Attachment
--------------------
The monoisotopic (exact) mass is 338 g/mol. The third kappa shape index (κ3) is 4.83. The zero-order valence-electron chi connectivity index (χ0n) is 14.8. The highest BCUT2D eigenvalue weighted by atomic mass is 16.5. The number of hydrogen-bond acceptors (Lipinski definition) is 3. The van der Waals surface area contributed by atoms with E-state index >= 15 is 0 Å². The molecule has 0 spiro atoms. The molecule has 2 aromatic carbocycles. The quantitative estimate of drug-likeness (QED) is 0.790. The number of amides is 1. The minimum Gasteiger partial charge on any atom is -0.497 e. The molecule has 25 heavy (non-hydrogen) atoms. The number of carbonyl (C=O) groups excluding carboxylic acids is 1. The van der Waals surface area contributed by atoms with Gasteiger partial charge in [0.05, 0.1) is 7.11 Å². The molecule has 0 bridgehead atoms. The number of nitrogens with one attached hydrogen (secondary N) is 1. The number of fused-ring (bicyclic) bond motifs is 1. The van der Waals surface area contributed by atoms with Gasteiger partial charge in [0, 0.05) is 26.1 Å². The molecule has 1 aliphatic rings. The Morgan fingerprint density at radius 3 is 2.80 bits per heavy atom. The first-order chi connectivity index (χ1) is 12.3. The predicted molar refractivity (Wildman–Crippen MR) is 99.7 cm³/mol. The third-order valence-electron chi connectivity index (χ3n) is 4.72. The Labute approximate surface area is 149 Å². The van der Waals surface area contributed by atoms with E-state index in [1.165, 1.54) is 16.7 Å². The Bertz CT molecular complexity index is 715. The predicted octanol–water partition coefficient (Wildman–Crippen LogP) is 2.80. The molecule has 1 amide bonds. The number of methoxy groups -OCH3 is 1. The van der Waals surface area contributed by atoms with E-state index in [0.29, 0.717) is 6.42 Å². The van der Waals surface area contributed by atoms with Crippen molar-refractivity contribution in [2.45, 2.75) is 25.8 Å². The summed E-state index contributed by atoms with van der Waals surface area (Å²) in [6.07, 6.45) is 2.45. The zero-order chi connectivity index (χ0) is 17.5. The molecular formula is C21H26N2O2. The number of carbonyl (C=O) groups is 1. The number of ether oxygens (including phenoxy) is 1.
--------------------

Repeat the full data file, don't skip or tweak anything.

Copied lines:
The monoisotopic (exact) mass is 338 g/mol. The third kappa shape index (κ3) is 4.83. The zero-order valence-electron chi connectivity index (χ0n) is 14.8. The highest BCUT2D eigenvalue weighted by atomic mass is 16.5. The number of hydrogen-bond acceptors (Lipinski definition) is 3. The van der Waals surface area contributed by atoms with E-state index >= 15 is 0 Å². The molecule has 0 spiro atoms. The molecule has 2 aromatic carbocycles. The quantitative estimate of drug-likeness (QED) is 0.790. The number of amides is 1. The minimum Gasteiger partial charge on any atom is -0.497 e. The molecule has 25 heavy (non-hydrogen) atoms. The number of carbonyl (C=O) groups excluding carboxylic acids is 1. The van der Waals surface area contributed by atoms with Gasteiger partial charge in [0.05, 0.1) is 7.11 Å². The molecule has 0 bridgehead atoms. The number of nitrogens with one attached hydrogen (secondary N) is 1. The number of fused-ring (bicyclic) bond motifs is 1. The van der Waals surface area contributed by atoms with Gasteiger partial charge in [0, 0.05) is 26.1 Å². The molecule has 1 aliphatic rings. The Morgan fingerprint density at radius 3 is 2.80 bits per heavy atom. The first-order chi connectivity index (χ1) is 12.3. The predicted molar refractivity (Wildman–Crippen MR) is 99.7 cm³/mol. The third-order valence-electron chi connectivity index (χ3n) is 4.72. The Labute approximate surface area is 149 Å². The van der Waals surface area contributed by atoms with E-state index in [1.165, 1.54) is 16.7 Å². The Bertz CT molecular complexity index is 715. The predicted octanol–water partition coefficient (Wildman–Crippen LogP) is 2.80. The molecule has 1 amide bonds. The number of methoxy groups -OCH3 is 1. The van der Waals surface area contributed by atoms with E-state index in [0.29, 0.717) is 6.42 Å². The van der Waals surface area contributed by atoms with Crippen molar-refractivity contribution in [2.45, 2.75) is 25.8 Å². The summed E-state index contributed by atoms with van der Waals surface area (Å²) in [6.07, 6.45) is 2.45. The zero-order chi connectivity index (χ0) is 17.5. The molecular formula is C21H26N2O2. The number of carbonyl (C=O) groups is 1. The number of ether oxygens (including phenoxy) is 1.